What does it mean to be an object ‘in the midst of other objects’ the thing against which all other subjects take their bearing? - Jared Sexton & Huey Copeland
Future Nostalgia is an interrogation of the deep entanglement between the past and the presence. It is a project that seems to reflect the symbology of the Sankofa bird which is a mythical bird that flies forward while looking backwards. Perhaps the importance of the symbolism is that it emphasizes the impossibility of thinking about the present without a thorough reading of the past. This is to say our imagined futures are extremely and inextricably linked with our pasts and presence.
The series is a collage of digital prints that almost immediately reveal precolonial African black men with cameras mounted on their shoulders instead of their heads. The devices which are in the place of these men’s heads seem to be vintage model cameras. On the sides of these cameras horns protrude. Some of the men in the series have precolonial weapons, spears and isagila. The attires suggest that the men are from the Southern region of Africa and although they belong in the precolonial era, they had already encountered with other cultures judging by some of the fabrics that they are garbed with. Although this ethnological reading might be important for others in delineating the series it is not my project here.
The series, it seems to me, does not say anything forthright. Or rather, it is not interested in making statements but gives space for an inquisition of black life and the black experience through time. It is an exploration of the genealogy of the conditions of black people from colonization apartheid and post-apartheid. It seeks to explore whether or not there has been punctuation in the positionality of black people in relation to society. There is no doubt that black people throughout the world have gone through atrocities that were even beyond the grasp of our imaginations. Scholars, artists and intellectuals are still trying to create and forge vocabularies that are going to articulate the terror that black people have gone through.
What better way to express the influence and taint of colonialism than to use the symbology of technological advancement which is the camera. The camera which I argue is one of the instruments that completely altered how people see themselves and how others see them. How we are portrayed and the stereotypes about us were entrenched through the visual, the camera being the instrument. Visual arts are an important art form in that our oppression, blackness is articulated through the epidermal. Remember Frantz Fanon and his first encounter with himself as a black person? ‘Mama, Look a Negro’. It is this looking that I am interested in. How looking determines the distribution and arrangement of pain, pleasure, desires and hopes. The series problematizes the different ways in which looking has been completely racialized. The series although it does not represent whiteness, or the concomitant brutality thereof through the use of white bodies, the use of the camera is sufficient to highlight the race clashes. This becomes more obvious when juxtaposed with black African men carrying weapons.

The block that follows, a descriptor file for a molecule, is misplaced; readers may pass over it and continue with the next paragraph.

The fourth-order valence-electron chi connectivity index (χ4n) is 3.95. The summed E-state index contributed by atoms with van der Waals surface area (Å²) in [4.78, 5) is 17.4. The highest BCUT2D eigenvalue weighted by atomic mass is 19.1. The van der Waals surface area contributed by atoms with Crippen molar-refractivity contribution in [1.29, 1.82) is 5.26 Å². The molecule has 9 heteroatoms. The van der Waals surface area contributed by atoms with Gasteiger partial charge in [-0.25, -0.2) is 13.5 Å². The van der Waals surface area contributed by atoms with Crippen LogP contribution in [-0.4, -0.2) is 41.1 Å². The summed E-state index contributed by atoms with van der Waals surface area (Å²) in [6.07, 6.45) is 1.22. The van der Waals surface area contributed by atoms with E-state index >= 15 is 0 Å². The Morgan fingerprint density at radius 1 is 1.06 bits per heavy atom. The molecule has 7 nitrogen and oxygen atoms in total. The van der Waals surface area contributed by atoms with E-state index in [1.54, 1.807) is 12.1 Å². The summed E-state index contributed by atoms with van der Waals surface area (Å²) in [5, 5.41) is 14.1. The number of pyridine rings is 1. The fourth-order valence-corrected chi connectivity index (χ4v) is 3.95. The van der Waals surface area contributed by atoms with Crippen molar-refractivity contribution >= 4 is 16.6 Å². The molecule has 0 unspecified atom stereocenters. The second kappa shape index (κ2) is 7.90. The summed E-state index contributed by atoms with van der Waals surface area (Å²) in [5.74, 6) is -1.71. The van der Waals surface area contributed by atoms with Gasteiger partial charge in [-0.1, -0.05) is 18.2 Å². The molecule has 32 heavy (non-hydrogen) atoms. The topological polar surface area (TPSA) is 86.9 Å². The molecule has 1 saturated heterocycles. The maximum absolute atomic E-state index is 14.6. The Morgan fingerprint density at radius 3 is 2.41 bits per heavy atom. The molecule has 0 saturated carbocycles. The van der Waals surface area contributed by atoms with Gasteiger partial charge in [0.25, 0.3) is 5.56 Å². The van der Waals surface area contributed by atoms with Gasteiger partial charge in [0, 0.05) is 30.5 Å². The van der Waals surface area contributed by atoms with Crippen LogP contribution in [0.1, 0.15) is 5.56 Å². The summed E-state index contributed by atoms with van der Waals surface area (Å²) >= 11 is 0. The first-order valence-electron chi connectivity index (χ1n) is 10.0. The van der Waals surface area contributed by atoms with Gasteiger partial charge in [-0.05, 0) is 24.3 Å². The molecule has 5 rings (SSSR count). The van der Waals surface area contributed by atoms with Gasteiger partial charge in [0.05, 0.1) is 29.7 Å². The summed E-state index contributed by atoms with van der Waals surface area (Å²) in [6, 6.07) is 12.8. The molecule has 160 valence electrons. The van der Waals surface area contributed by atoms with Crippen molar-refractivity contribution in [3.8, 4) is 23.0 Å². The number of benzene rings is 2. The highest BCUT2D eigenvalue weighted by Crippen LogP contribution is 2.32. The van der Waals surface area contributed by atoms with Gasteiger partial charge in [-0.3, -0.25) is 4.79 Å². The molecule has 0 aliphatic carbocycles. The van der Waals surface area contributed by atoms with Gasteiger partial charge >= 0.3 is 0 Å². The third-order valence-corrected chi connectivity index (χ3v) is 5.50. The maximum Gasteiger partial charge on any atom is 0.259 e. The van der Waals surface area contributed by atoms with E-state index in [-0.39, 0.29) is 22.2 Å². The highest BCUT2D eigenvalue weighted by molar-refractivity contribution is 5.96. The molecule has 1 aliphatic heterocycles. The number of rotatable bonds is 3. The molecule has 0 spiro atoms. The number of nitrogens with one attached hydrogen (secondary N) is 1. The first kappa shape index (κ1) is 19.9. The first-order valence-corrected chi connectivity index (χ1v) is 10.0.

Future Nostalgia is also located within this tradition of practitioners who are interested in finding ways to represent the black experience in the world and more particularly in the Southern region of Africa. This is to say, Future Nostalgia as mentioned above is a series that is cognizant of the past but not for the purposes of remaining locked in it but such that it can be used to map out strategies for potentialities and possibilities of better tomorrows. At its core the series is asking multiple questions about time and space, rebellion and possibly defeat. It seems that it was intentional, although artists stumble on things, for most of his subjects in the series to carry weapons. Which could symbolize a desire to reject this ‘new’ life, this supposed ‘civilization’ that is represented through the camera. Note also that the camera is located on the shoulders, completely defacing the black subject. Making them completely unrecognizable which means that this ‘civilization’ could potentially or most probably erase the culture and the identity of black people. Truth is, it has. Colonization has replaced all that is our, our black ways of knowing, thinking, and feeling with theirs.
Future Nostalgia provides a lens in which an account of the black experience can be given. There is an existing impossibility of representing race, visually, outside of an entrenched schema that is predicated on the fungibility of the black body. With this knowledge in mind the series is trying to highlight the, sometimes blurry, dichotomies between looking and being looked at, spectacle and spectatorship, enjoyment and being enjoyed. It prompts us to heed the call by Fanon when he said ‘O my body, make of me a man that always questions’. The questioning should never end, so these observations are not conclusive but they are an invitation to look closely and critically at Gerald Khumalo’s prints and maybe the work will force us to ask important questions.